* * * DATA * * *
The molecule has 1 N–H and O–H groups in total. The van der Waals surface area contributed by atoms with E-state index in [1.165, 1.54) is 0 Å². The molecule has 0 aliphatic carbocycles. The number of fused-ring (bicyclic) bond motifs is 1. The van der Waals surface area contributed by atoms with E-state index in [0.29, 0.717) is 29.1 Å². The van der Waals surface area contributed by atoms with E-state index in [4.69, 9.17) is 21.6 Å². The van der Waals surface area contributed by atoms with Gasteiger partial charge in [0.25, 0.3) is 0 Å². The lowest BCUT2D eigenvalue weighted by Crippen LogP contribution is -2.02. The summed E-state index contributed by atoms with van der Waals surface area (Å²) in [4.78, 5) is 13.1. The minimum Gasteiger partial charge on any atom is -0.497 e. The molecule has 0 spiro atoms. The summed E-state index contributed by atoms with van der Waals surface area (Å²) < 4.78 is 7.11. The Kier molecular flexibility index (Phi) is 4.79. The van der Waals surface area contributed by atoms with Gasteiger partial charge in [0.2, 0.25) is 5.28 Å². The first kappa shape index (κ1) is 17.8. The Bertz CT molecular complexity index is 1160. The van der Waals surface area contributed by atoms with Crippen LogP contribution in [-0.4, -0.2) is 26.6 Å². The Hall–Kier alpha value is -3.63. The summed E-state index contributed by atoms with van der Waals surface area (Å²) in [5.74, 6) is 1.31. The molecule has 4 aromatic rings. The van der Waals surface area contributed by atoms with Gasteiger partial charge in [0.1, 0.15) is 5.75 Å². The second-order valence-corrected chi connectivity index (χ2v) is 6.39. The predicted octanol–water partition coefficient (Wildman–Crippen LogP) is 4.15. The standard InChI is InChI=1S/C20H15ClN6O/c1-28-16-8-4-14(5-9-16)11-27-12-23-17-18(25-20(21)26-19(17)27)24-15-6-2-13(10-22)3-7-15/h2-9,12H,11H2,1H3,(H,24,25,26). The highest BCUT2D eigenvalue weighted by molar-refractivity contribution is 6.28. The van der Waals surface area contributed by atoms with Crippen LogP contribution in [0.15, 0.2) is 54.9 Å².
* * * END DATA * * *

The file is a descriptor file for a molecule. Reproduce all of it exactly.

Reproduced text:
The molecule has 1 N–H and O–H groups in total. The van der Waals surface area contributed by atoms with E-state index in [1.165, 1.54) is 0 Å². The molecule has 0 aliphatic carbocycles. The number of fused-ring (bicyclic) bond motifs is 1. The van der Waals surface area contributed by atoms with E-state index in [0.29, 0.717) is 29.1 Å². The van der Waals surface area contributed by atoms with E-state index in [4.69, 9.17) is 21.6 Å². The van der Waals surface area contributed by atoms with Gasteiger partial charge in [0.25, 0.3) is 0 Å². The lowest BCUT2D eigenvalue weighted by Crippen LogP contribution is -2.02. The summed E-state index contributed by atoms with van der Waals surface area (Å²) in [4.78, 5) is 13.1. The minimum Gasteiger partial charge on any atom is -0.497 e. The molecule has 0 spiro atoms. The summed E-state index contributed by atoms with van der Waals surface area (Å²) < 4.78 is 7.11. The Kier molecular flexibility index (Phi) is 4.79. The van der Waals surface area contributed by atoms with Gasteiger partial charge in [0.2, 0.25) is 5.28 Å². The first kappa shape index (κ1) is 17.8. The Bertz CT molecular complexity index is 1160. The van der Waals surface area contributed by atoms with Crippen LogP contribution in [-0.4, -0.2) is 26.6 Å². The Hall–Kier alpha value is -3.63. The summed E-state index contributed by atoms with van der Waals surface area (Å²) in [5.74, 6) is 1.31. The molecule has 4 aromatic rings. The van der Waals surface area contributed by atoms with Gasteiger partial charge in [0.1, 0.15) is 5.75 Å². The second-order valence-corrected chi connectivity index (χ2v) is 6.39. The predicted octanol–water partition coefficient (Wildman–Crippen LogP) is 4.15. The standard InChI is InChI=1S/C20H15ClN6O/c1-28-16-8-4-14(5-9-16)11-27-12-23-17-18(25-20(21)26-19(17)27)24-15-6-2-13(10-22)3-7-15/h2-9,12H,11H2,1H3,(H,24,25,26). The highest BCUT2D eigenvalue weighted by molar-refractivity contribution is 6.28. The van der Waals surface area contributed by atoms with Crippen LogP contribution in [0.15, 0.2) is 54.9 Å².